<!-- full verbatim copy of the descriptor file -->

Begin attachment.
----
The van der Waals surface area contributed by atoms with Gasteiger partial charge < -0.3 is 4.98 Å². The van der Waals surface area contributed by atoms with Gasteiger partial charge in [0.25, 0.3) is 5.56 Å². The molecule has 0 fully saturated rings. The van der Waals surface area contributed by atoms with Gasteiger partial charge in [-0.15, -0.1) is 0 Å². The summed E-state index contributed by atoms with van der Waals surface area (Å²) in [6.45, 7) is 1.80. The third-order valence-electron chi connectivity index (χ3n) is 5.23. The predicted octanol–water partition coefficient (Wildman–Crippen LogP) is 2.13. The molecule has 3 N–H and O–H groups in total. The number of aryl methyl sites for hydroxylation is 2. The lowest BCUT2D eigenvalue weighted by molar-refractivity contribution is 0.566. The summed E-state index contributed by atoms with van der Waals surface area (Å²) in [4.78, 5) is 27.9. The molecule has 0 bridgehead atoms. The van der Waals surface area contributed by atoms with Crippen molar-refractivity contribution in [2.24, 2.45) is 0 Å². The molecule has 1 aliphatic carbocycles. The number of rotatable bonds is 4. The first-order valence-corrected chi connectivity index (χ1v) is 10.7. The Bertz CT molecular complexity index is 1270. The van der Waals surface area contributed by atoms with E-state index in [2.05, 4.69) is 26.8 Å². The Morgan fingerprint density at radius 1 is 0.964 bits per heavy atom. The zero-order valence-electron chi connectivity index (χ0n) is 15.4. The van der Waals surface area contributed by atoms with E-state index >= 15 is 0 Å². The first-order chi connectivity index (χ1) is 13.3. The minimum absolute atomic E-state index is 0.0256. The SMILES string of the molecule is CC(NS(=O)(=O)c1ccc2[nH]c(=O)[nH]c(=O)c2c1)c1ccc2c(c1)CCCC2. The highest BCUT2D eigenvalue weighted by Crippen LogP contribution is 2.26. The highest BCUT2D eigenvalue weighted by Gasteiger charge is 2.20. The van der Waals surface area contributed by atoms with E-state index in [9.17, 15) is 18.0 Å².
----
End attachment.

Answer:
The van der Waals surface area contributed by atoms with Gasteiger partial charge < -0.3 is 4.98 Å². The van der Waals surface area contributed by atoms with Gasteiger partial charge in [0.25, 0.3) is 5.56 Å². The molecule has 0 fully saturated rings. The van der Waals surface area contributed by atoms with Gasteiger partial charge in [-0.15, -0.1) is 0 Å². The summed E-state index contributed by atoms with van der Waals surface area (Å²) in [6.45, 7) is 1.80. The third-order valence-electron chi connectivity index (χ3n) is 5.23. The predicted octanol–water partition coefficient (Wildman–Crippen LogP) is 2.13. The molecule has 3 N–H and O–H groups in total. The number of aryl methyl sites for hydroxylation is 2. The lowest BCUT2D eigenvalue weighted by molar-refractivity contribution is 0.566. The summed E-state index contributed by atoms with van der Waals surface area (Å²) in [4.78, 5) is 27.9. The molecule has 0 bridgehead atoms. The van der Waals surface area contributed by atoms with Crippen molar-refractivity contribution in [2.24, 2.45) is 0 Å². The molecule has 1 aliphatic carbocycles. The number of rotatable bonds is 4. The first-order valence-corrected chi connectivity index (χ1v) is 10.7. The Bertz CT molecular complexity index is 1270. The van der Waals surface area contributed by atoms with E-state index in [2.05, 4.69) is 26.8 Å². The Morgan fingerprint density at radius 1 is 0.964 bits per heavy atom. The zero-order valence-electron chi connectivity index (χ0n) is 15.4. The van der Waals surface area contributed by atoms with E-state index >= 15 is 0 Å². The first-order chi connectivity index (χ1) is 13.3. The minimum absolute atomic E-state index is 0.0256. The SMILES string of the molecule is CC(NS(=O)(=O)c1ccc2[nH]c(=O)[nH]c(=O)c2c1)c1ccc2c(c1)CCCC2. The highest BCUT2D eigenvalue weighted by Crippen LogP contribution is 2.26. The highest BCUT2D eigenvalue weighted by Gasteiger charge is 2.20. The van der Waals surface area contributed by atoms with E-state index in [9.17, 15) is 18.0 Å².